Around 1980 I came within a hair's breadth of a long prison sentence for charges I was innocent of, largely because the Public Defender office in the Southern California city was under strong political pressure to not defend me aggressively. Just in time, I got money to hire a great private attorney, we went to trial, and I was acquitted. It was one of the scariest experiences of my life, and it has made me acutely aware of how much justice can depend on income.
A large proportion of San Francisco's jail population, probably half, are in jail because they cannot afford bail before trial. The proportion jailed African-Americans in SF is ten times that of the general population.
People on low, fixed incomes are disproportionately made homeless by rent increases and evictions, and they are vulnerable to arrest for violating laws against Sit/Lie, vehicular housing, and potentially sleeping in parks at night. Homeless seniors and people with mental health and substance abuse issues are also more likely to be profiled for citation and later arrest in newly-gentrified business areas.
Simple justice demands we find other alternatives than building a new jail to perpetuate old injustice. San Francisco has made remarkable progress in reducing its jail population. Now is the time to move forward, not back.
Thursday’s hearing at Neighborhood Services & Safety will focus on the cost-effectiveness of the proposed Jail Rebuild. I urge you to attend this hearing if you are not already planning to do so. The projected cost, $600 million including financing, could give $20 million in services each year over the 30 years required to repay the jail debt. The billion-dollar Housing Trust Fund could be expanded 60% to provide housing to very-low income people being displaced. We could renovate and upgrade over 7,000 low-income apartments. 600 of the City's poorest families could live in subsidized apartments for 30 years. Mental and medical health programs which had been cut for years could be restored and expanded. All of these programs are more effective outside of jail walls and can keep people out of jail in the first place.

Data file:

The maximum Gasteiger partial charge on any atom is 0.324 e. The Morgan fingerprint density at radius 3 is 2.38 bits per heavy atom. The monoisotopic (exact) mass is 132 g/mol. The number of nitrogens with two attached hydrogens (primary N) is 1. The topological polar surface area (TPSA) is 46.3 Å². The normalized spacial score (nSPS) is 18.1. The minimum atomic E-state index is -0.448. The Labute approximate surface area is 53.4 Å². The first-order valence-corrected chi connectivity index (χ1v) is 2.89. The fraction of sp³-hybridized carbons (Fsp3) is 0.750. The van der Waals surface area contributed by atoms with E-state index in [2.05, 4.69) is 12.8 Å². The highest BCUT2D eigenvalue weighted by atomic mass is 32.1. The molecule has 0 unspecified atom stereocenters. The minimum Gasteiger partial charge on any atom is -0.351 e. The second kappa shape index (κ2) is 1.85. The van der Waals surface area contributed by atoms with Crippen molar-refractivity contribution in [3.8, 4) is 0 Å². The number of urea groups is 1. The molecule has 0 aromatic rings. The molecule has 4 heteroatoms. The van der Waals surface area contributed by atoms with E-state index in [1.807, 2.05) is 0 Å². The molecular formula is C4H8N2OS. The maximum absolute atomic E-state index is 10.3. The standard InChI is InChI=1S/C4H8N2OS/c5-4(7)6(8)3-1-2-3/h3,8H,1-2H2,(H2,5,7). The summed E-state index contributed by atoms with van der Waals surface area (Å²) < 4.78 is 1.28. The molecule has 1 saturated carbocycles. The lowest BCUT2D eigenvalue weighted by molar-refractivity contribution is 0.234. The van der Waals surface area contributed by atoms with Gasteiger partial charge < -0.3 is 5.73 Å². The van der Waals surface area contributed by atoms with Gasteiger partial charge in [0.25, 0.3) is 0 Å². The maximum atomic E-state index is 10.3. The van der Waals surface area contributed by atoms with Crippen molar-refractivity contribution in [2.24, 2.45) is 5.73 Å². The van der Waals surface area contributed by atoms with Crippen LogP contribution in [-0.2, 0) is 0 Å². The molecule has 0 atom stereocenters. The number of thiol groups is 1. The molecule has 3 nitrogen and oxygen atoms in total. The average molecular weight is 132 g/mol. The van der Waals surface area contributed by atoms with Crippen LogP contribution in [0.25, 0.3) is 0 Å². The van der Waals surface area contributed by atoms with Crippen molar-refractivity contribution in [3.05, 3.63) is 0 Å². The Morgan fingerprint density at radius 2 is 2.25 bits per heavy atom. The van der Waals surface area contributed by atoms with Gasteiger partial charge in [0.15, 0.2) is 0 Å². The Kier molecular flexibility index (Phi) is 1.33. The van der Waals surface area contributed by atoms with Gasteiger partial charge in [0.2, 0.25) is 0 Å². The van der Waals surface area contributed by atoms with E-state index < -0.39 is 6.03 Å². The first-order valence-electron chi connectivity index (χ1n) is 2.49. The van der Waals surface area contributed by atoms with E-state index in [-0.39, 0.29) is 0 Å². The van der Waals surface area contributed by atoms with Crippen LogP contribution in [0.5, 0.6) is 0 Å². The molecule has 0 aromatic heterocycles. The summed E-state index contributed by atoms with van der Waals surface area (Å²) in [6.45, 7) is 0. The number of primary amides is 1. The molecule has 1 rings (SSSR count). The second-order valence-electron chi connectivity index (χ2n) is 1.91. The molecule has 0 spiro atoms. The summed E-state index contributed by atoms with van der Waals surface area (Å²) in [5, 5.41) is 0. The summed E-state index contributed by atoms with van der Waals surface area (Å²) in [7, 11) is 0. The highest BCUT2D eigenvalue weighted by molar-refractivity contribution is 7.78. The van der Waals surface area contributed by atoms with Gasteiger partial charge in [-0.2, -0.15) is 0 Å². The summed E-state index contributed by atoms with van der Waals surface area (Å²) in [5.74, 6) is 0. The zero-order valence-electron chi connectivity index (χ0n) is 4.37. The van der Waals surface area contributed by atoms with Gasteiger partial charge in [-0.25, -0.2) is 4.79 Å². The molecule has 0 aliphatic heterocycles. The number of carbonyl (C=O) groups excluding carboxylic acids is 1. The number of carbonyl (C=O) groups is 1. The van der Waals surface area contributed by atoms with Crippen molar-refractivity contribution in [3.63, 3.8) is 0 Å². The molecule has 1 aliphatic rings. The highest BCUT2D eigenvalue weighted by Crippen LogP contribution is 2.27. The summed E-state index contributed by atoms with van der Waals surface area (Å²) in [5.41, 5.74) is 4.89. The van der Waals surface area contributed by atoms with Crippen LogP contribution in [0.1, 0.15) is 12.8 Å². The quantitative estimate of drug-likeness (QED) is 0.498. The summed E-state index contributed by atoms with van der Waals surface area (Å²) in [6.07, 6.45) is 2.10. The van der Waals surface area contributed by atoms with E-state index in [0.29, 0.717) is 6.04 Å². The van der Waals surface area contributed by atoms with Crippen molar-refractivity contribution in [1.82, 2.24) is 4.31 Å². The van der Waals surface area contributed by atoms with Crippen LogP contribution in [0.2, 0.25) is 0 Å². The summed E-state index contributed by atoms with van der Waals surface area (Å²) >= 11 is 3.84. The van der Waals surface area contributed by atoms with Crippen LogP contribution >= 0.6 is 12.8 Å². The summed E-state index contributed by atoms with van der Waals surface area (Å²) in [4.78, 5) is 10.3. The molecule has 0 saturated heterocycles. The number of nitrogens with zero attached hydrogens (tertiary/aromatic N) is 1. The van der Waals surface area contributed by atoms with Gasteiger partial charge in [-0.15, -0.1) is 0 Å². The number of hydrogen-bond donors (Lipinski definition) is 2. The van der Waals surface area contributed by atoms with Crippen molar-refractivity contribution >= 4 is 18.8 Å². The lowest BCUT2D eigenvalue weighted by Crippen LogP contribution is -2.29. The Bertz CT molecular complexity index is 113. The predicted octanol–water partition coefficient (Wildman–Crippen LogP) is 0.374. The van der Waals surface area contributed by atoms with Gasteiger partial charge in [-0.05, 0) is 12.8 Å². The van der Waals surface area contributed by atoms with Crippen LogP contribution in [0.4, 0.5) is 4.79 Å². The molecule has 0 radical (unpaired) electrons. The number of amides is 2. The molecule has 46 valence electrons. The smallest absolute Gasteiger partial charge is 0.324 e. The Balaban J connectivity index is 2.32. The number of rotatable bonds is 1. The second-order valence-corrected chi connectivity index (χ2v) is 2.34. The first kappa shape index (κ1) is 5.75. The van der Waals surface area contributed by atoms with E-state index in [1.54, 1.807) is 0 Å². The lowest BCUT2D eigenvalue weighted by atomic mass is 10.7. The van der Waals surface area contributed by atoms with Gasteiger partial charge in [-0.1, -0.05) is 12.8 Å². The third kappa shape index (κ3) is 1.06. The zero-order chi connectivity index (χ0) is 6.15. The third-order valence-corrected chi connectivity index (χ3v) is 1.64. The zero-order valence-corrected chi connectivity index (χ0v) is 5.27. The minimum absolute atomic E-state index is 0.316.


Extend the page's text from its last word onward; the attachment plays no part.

I urge you to cancel the proposed “Replacement Jail Project” that has been proposed as part of the Hall of Justice rebuild. Yesterday, the Board of State and Community Corrections recommended against funding for this project, showing the latest sign of opposition and increasing the already unacceptably high cost of this proposal to San Francisco taxpayers. I am writing to let you know that local San Francisco residents and voters are opposed, too, and for many reasons.
First of all, this jail is unnecessary. San Francisco is currently reducing our jail population through the expansion of public health and community services, especially among people who have problems with mental health, substance abuse, and/or homelessness. San Francisco has two empty county jails, and enough existing capacity to handle a shrinking jail population even with the closing of The Hall of Justice jails. Why would you build more space for a shrinking department?
More importantly, the time has come to prioritize community-based alternatives over incarceration. San Francisco has been a pioneer in public-health interventions aimed at public safety, pretrial diversion programs, community courts, and other alternative services. But we cannot fulfill our community’s vision of a more prevention- and safety-oriented justice system in competition with a bloated jail system. Construction of jail cells – even at the proposed replacement level – will divert our resources away from these essential programs. We need expansion of services, and we need to finance that with the money we will save by operating a smaller jail system.
Cancel the jail!